The present project was aimed at the location of an evidence-based solution to a problem of violence and safety issues faced by nurses working in the emergency department. Furthermore, the project was focused on the identification of an effective evidence-based solution strategy for the problem in question, and the establishment of an efficient intervention based on this strategy. This way, several steps that are described in this paper were taken to determine the problem, review evidence for solutions, create and implement a change plan, and evaluate its outcomes.
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The Problem in Question Described
The environment of an emergency department is generally associated with stress, much action and pressure, critical situations, fast responses, and intense emotions. As a result, these conditions often lead to the occurrence of conflicts between staff members and patients, as well as their families. The emergence of such conflicts negatively impacts the overall state of safety and security that must be maintained in healthcare units and facilities at a high level (Gillespie, Gates, Kowalenko, Bresler, & Succop, 2014). Dangers brought about by violence and conflict situations can be prevented or avoided via the necessary countermeasures helping to establish peaceful and productive communication (Albashtavi, 2017). Specifically, medical personnel can be trained to handle dangerous conflicts situations and preserve safety in the workplace.
The threat of facing violence exists at various stages of work in an emergency department. In particular, it can occur while providing primary care, speaking with patients and their families, or transporting patients to other units. Patients can cause harm to medical staff willingly and unintentionally (Lenaghan, Cirrincione, & Henrish, 2018). The danger is aggravated when emergency department personnel works with people under the influence of substances such as alcohol and drugs, patients who have guns, are agitated due to their trauma, or suffering from delirium (Bayram , Çetin, Oray, & Can, 2017; Stene, Larson, Levy, & Dohlman, 2015). Additionally, medical personnel can be at risk in territories outside their workplaces such as parking lots and areas around hospitals (Tadros & Kiefer, 2017). As a result, it is critical to provide the professionals with all the available skills and knowledge necessary to avoid or prevent conflict situations and preserve their own safety.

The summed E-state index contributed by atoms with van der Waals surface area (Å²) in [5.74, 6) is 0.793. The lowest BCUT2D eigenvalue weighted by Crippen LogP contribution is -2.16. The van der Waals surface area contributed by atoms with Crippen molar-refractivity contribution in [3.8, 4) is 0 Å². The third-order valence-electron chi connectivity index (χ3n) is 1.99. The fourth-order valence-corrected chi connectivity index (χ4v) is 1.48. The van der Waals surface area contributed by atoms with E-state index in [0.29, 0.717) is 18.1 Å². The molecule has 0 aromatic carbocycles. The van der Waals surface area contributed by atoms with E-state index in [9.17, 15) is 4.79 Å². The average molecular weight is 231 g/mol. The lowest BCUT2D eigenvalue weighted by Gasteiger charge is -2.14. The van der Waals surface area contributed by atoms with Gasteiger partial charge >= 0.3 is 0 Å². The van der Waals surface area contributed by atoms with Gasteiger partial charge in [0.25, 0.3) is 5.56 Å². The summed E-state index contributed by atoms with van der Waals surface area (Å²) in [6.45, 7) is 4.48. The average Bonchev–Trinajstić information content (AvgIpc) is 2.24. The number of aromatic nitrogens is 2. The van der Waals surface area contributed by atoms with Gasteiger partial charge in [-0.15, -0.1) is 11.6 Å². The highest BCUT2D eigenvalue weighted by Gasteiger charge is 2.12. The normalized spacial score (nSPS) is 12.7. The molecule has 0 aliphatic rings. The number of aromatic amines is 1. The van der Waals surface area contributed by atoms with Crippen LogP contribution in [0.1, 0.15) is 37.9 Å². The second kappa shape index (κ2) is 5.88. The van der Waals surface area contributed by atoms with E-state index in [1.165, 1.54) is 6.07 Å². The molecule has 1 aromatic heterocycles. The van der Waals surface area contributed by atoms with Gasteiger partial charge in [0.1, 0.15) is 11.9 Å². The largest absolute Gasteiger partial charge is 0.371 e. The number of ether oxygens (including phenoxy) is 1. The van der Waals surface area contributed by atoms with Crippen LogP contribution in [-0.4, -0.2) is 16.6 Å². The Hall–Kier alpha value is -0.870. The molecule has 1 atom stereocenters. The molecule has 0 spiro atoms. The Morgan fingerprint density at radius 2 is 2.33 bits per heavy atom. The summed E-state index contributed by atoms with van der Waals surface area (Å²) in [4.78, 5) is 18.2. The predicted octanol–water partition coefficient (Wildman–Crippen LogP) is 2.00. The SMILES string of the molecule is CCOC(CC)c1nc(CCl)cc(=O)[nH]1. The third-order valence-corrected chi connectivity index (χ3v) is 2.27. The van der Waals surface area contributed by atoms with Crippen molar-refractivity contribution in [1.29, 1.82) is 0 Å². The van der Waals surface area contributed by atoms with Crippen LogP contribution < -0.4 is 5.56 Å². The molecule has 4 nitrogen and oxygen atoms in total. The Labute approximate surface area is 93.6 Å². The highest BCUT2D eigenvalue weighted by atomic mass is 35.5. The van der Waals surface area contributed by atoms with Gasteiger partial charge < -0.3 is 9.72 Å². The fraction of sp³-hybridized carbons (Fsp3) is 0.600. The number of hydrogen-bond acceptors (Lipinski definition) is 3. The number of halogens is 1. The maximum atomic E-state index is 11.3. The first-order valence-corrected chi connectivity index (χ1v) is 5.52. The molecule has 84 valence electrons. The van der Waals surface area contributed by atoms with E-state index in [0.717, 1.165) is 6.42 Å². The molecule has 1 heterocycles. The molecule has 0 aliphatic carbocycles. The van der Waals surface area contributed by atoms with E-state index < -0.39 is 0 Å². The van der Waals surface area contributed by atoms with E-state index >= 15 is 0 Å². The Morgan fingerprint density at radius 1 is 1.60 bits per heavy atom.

The PICOT Question Presented
Do emergency room healthcare providers (p) given safety and violence protocol training (i) compared to those providers not given the safety and violence protocol training (c) demonstrate increased knowledge of safety and violence policies and procedures (o) over the next six weeks (t)?
Search Strategy Created
In order to locate and access literature suitable for this project, it was decided to rely on simple Google Search engine as well as medial databases such as PubMed and CINAHL. Out of a variety of sources located on the resources, the ones that match the requirements of this project were selected. To be included in the review for this project, studies had to explore the issue of violence and safety in medical settings and emergency department in particular. Moreover, the included studies also had to focus on the delivery of education and safety training programs as interventions for the prevention dangers in the workplace related to violence.
Evidence Reviewed and Synthesized
Multiple studies were found that reflected the problem on which this project is focused. The vast majority of studies exploring the problem of safety and violence in the workplace aimed at medical staff are concentrated on the provision of safety training and education to the personnel as the major preventative measure (Brann & Hartley, 2017; Brunetto et al., 2016; Gillespie, Farra, & Gates, 2014; McCaughey, DelliFraine, & Erwin, 2015; Stene et al., 2015). Moreover, the findings of all of the reviewed studies showed that safety training and education that can be delivered using both online and real-life classes prove to be effective strategies. In particular, these techniques help staff members learn more about the ways to prevent conflicts in the workplace that could potentially lead to dangerous situations.
As a result, a conclusion can be made that the implementation of a program based on delivery of an educational curse covering safety training and the prevention of conflicts can be an effective intervention. Namely, the benefits of that this intervention can potentially bring about include the improvement of safety in the workplace, an increased level of awareness of conflict mitigation and appropriate responses to dangerous situations (Brunetto et al, 2016; Gillespie et al., 2014).
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Purpose of the Project Translated into a Change Plan